Aqua Frolics - Underwater Adventures - Thurs. Oct. 2nd - 8PM

Oddball Films presents Aqua Frolics - Underwater Adventures, an evening of antique aquatic wonderment.  From Jacques Cousteau to underwater capers, surfing pin-ups and visionary Czech mixed-media, cartoons and more. The oceanic oddities include a large excerpt of The Fabulous World of Jules Verne (1958), an awe-inspiring and surreal vision of Verne’s novel “Face au drapeau” (“Facing the Flag”) with hand-painted backdrops, puppet fish and even an attack from a giant octopus, directed by legendary Czech animator Karel Zeman. Dive into the deep for some synchronized swimming and a turkey dinner with the underwater wackiness of Aqua Frolics (1950).  Fishies get a shot at Hollywood glamour when Porky's variety store shipment sinks to the ocean floor in Bob Clampett's cartoon Porky's Five and Ten (1938). Join Jacques Cousteau and his crew as they discover the mating habits of elusive cephalopods in The Night of the Squid (1970), an enthralling episode of The Undersea World of Jacques Cousteau. Pretty pin-ups ride long-boards on the waves in the newsreel oddity Surfboard Rhythm (1947). Puppet pals and scuba-gear help our hero Diver Dan as he squares off against an evil underwater king in Secret of the Throne (1963). So, take the plunge and dive into an ocean of celluloid swimmers and sea creatures all on 16mm film.


Date: Thursday, October 2nd, 2014 at 8:00pm
Venue: Oddball Films, 275 Capp Street San Francisco

Admission: $10.00 Limited Seating RSVP to RSVP@oddballfilm.com or (415) 558-8117

Web: http://oddballfilms.blogspot.com

Psychedelicatessen - A Feast for the Eyes - Fri. Oct. 3rd - 8PM

Oddball Films and curator Kat Shuchter bring you Psychedelicatessen: A Feast For The Eyes, a super fun, crazy night of our very favorite vintage eye-poppers, mind-benders, jaw-droppers and head-scratchers.  From hallucinatory dental hygiene to swingin' promotional films to surreal cartoons, this is one night your eyes will thank you for, if they don't fall out of your head!  The madness includes Match Your Mood (1968), a mind-bending advertisement for psychedelic 60's refrigerator covers; Le Monde Du Schizophrene (The World of the Schizophrenic, 1969) a super-surreal, Salvador Dali-like film produced by the Sandoz Pharmaceuticals (Makers of drugs as LSD);  Toothache of the Clown(1971) a nitrous-induced trip to the dentist with the creepiest of clowns;  The Munchers (1973), an epic claymation dental hygiene rock-opera with a bandstand of singing teeth; homegrown hallucinations Be-In (1967) artistically documenting the human be-in in Golden Gate Park with Allen Ginsberg, Timothy Leary and Lawrence Ferlinghetti in attendance and the groovy, acid-soaked S.F. Trips Festival: An Opening (1967); Glittering Song (1965), an eye-popping Czech object-animation made entirely out of broken glass;  Pat O'Neill's hypnotic optically printed 7362 (1967); and because it is October, a little witchy ritual with the enchanting Mantis (1971).   Everyone is advised to wear protective eyewear and chin guards, lest your eyeballs pop out of your heads and your mouths hang agape to dangerous levels! This is one trip you do not want to miss!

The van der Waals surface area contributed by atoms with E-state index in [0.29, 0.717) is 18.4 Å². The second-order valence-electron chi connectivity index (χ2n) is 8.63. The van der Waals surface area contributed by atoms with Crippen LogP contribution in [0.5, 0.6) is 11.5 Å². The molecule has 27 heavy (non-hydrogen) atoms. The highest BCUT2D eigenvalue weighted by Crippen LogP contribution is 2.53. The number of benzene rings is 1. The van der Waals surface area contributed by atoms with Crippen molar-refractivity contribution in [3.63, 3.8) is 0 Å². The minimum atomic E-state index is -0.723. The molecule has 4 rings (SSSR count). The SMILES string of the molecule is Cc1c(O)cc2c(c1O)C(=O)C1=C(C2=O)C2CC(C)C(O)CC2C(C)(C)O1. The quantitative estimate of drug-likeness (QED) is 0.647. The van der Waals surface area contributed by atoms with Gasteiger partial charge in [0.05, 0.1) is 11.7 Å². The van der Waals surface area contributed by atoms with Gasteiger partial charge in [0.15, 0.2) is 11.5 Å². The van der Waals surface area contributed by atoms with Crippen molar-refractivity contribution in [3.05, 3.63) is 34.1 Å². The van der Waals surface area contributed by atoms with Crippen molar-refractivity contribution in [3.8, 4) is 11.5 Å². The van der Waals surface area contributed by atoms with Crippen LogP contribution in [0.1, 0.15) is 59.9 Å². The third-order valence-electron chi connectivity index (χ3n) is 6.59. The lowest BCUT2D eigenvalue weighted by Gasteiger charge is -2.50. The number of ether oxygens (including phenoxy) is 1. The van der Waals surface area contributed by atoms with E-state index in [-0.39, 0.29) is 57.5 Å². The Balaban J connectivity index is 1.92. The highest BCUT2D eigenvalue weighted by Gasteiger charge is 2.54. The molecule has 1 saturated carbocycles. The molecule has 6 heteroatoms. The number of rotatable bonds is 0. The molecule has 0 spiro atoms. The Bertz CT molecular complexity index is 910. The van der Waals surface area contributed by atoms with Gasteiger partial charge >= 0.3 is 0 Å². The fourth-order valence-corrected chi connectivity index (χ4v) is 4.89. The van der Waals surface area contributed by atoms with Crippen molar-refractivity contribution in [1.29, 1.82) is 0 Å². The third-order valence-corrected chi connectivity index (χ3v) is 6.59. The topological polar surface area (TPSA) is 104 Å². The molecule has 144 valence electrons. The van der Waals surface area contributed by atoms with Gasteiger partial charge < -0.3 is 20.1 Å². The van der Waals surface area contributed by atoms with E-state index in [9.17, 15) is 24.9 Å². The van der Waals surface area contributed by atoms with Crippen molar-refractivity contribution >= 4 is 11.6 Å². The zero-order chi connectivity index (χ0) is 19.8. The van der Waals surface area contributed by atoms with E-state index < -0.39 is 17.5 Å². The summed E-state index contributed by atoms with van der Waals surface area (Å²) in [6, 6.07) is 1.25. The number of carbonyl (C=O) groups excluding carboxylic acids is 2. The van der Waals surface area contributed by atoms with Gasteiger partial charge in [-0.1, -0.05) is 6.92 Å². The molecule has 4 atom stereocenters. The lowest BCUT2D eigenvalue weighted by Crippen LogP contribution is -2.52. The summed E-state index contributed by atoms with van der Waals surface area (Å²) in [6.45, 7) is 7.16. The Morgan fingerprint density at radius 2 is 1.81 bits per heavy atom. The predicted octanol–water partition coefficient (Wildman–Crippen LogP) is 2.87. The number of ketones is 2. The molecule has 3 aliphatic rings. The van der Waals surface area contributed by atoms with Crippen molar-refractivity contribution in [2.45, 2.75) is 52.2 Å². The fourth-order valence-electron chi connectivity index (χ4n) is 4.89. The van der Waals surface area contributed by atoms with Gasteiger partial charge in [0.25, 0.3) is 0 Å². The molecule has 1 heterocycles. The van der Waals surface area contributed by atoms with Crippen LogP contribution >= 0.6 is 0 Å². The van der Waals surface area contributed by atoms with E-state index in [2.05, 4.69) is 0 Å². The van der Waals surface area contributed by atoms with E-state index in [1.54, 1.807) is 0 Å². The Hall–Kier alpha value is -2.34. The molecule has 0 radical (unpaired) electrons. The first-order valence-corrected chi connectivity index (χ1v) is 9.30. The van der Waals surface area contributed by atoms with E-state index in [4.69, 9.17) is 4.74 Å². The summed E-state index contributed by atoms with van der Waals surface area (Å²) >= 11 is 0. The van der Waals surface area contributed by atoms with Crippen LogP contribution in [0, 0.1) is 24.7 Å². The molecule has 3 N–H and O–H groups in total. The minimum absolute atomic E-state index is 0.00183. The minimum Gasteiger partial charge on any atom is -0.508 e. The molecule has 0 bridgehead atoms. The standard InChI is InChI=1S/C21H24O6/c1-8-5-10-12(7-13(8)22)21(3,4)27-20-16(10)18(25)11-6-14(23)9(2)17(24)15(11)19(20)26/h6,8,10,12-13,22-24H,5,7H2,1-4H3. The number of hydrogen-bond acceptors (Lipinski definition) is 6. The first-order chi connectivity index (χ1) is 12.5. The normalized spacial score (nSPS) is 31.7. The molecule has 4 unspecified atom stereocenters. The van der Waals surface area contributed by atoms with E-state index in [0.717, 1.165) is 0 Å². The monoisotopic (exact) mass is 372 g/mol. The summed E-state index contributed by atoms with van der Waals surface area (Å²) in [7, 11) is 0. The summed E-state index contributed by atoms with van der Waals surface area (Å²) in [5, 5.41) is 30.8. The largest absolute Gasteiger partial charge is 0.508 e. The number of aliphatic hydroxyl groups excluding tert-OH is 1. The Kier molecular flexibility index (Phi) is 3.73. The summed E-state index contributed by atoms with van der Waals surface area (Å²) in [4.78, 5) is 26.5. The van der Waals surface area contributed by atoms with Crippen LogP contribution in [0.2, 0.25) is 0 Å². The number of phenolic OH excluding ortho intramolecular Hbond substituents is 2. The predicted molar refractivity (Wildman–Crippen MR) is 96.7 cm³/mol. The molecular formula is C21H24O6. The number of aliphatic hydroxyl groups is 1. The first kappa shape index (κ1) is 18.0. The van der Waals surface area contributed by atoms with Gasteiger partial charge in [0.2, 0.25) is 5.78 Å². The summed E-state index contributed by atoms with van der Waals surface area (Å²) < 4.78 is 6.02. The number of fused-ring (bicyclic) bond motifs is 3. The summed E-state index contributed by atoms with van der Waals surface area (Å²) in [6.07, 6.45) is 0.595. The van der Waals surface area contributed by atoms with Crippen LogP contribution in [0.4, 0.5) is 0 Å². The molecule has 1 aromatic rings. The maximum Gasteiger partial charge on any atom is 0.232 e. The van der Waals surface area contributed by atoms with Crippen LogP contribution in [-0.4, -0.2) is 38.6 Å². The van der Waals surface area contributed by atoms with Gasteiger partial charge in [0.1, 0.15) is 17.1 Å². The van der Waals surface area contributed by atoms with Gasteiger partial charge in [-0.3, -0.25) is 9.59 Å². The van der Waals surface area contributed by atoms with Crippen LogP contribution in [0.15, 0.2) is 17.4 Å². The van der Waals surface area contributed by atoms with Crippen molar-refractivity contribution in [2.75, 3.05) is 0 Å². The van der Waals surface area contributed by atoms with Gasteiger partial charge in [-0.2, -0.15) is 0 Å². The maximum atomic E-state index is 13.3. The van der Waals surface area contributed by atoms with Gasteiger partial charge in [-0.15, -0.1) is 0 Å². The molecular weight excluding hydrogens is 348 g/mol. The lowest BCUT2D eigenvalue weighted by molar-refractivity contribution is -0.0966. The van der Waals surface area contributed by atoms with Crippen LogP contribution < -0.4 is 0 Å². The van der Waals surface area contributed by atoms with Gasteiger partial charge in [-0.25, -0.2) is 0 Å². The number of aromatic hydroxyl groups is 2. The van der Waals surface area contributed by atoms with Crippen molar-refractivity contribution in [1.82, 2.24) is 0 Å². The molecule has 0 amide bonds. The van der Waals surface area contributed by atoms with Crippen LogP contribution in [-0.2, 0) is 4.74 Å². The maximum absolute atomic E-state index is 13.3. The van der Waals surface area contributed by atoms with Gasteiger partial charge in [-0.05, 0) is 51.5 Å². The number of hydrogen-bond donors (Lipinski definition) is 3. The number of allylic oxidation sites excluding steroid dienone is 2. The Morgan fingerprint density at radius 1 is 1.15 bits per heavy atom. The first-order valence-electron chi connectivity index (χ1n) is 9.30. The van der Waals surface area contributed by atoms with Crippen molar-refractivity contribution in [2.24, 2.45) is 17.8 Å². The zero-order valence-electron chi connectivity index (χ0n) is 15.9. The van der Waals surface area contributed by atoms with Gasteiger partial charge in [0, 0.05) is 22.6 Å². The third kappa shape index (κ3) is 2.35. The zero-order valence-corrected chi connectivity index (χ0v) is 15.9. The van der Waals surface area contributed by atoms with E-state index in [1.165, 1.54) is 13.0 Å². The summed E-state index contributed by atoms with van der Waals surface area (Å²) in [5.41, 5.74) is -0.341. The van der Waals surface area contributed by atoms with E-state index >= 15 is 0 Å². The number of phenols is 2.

Date: Friday, October 3rd 2014 at 8:00PM
Venue: Oddball Films, 275 Capp Street San Francisco

Admission: $10.00 Limited Seating RSVP to RSVP@oddballfilm.com or (415) 558-8117
Web: http://oddballfilms.blogspot.com

Ladyfest Bay Area presents Sisters are Doin' It for Themselves - Thurs. Oct. 9th - 8PM

Oddball Films welcomes Ladyfest Bay Area for a filmic celebration of strong powerful women throughout history in the program Sisters are Doin' It for ThemselvesFrom lady wrestlers to big band leaders, musical numbers and animated inspirations, this multi-faceted program of vintage 16mm films documents the shifting role of women over the last 70 years and those pioneers that paved the way for women's equality. Films include Faith Hubley's Women of the World (1975), a beautiful animation about the many shifts of women's importance through history; Lipstick and Dynamite (1949) with two furious femmes brawling for the wrestling championship; all-girl big band Rita Rio and her Rhythm Girls tear up the stage in the sensational soundie Feed the Kitty (1942).  Katherine Hepburn heralds the rise of women in the workplace during WWII in the Eleanor Roosevelt penned Women in Defense (1941). Marlo Thomas and Harry Belafonte wants kids to know that gender-based roles are a thing of the past and mothers can be construction workers too in the musical excerpt Parents Are People from Free to be...You and Me (1974). Then, step into the shoes of real female construction workers, architects and coast guards in Attention: Women at Work (1984). A suburban grandmother remakes herself into a New York City art star in an inspiring segment of Woo Hoo: May WilsonPlus, an entertaining look at history and changing social mores from a woman who lived through it all in an excerpt from Martha Coolidge's (Valley Girl, Real Genius) portrait of her Yankee Grandmother, Old-Fashioned Woman (1974).


Date: Thursday, October 9th, 2014 at 8:00pm
Venue: Oddball Films, 275 Capp Street San Francisco
Admission: $10.00 Limited Seating RSVP to RSVP@oddballfilm.com or (415) 558-8117
Web: http://oddballfilms.blogspot.com
http://bayarealadyfest.wordpress.com/